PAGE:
Upcoming KPU Course Encourages Students to Find Beauty in Mathematics
MATH 1216 will illustrate abstract mathematics visually
Culture / December 22, 2017
A quantitative course that will be offered at Kwantlen Polytechnic University this spring, MATH 1216, aims to encourage more students outside the fields of Science, Technology, Engineering and Mathematics (STEM) to take an interest in math.
“In the math you normally take in school, they have you doing trigonometry and algebra—basically marching you towards calculus—and honestly, it’s kind of boring,” says Allyson Rozell, Chair of the Mathematics Department at KPU. “Calculus is a highly useful, but in my opinion, not a terribly interesting part of mathematics. There’s so much more mathematics that most people never see.”
Students in the course will focus on mathematical concepts that can be expressed visually, many of which are naturally occurring in the world around us, such as the way leaves arrange themselves on plant stems.
“With visual objects, you can introduce people to it in a slightly less abstract way and they can see some of the different areas of mathematics,” says Rozell.
Due to the visual nature of the course, many concepts will focus on geometric applicability, such as with fractals, Fibonacci sequences, and the golden ratio. Students may discover that while “math” indeed encapsulates the thought processes you use to compare values while shopping, it can also be thought of as a language that describes the natural world and the patterns found within it.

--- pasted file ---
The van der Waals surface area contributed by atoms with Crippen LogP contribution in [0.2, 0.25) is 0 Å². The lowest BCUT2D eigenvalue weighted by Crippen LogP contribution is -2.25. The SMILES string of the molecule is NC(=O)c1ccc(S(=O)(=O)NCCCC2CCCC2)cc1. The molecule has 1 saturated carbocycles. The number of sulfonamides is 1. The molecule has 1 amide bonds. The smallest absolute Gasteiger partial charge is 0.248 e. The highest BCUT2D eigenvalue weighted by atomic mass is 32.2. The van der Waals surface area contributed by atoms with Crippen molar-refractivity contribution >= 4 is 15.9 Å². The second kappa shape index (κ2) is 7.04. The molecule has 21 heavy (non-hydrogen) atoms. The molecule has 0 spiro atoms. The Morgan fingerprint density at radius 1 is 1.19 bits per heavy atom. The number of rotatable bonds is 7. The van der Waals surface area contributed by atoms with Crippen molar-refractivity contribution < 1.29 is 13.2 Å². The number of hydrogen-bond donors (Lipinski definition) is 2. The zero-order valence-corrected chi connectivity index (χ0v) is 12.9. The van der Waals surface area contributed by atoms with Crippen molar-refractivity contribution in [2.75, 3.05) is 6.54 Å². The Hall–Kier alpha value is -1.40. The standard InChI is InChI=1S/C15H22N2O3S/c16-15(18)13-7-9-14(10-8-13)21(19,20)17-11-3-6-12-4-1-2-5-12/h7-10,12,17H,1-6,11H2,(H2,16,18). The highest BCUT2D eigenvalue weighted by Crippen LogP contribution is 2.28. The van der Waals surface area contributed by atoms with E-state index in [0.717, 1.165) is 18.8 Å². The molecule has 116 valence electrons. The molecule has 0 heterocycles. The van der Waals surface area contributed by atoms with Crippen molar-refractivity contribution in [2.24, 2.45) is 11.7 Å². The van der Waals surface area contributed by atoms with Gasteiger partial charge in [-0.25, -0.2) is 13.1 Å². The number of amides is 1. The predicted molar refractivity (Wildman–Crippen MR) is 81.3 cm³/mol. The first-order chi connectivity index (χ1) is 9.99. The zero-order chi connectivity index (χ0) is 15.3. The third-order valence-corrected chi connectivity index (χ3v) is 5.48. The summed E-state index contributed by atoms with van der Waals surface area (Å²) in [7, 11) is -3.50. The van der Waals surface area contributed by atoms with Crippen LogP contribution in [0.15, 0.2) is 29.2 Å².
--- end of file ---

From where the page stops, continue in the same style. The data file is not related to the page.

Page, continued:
The course covers a breadth of mathematical subjects that typically wouldn’t be encountered by students outside the STEM fields. For instance, an understanding of symmetry groups, a highly abstract geometric concept, would likely only be taught to a math major.
That doesn’t mean that the concepts are difficult to grasp, however. Fibonacci sequences might sound daunting, but they’re made quite simply by the addition of the last two numbers in a series to produce a third number. When expressed graphically, these figures can be depicted in the form of something like a blooming flower.
“To me, there are no numbers involved at all,” says Rozell in regards to some of the more abstract concepts. “I did my graduate work in model theory, which is a branch of mathematical logic, and really, there’s almost no numbers at all. It’s completely abstract. Applied mathematics tends to have a lot more calculation and stuff, and that’s where the numbers are, whereas abstract mathematics doesn’t.”
Rozell hopes that students who take the course come away with a deeper appreciation for mathematics, even if they decide not to go any further with math. She wants her class to understand not only that math “can be seen in art, but [also] that there’s an art to mathematics itself.”
“Anyone can do mathematics,” she says. “There are no ‘math people’ and ‘non-math people’. Anybody can do it. They just need it presented in an approachable way.”
She hopes that KPU will introduce a similar quantitative course that looks at the math in music in the future.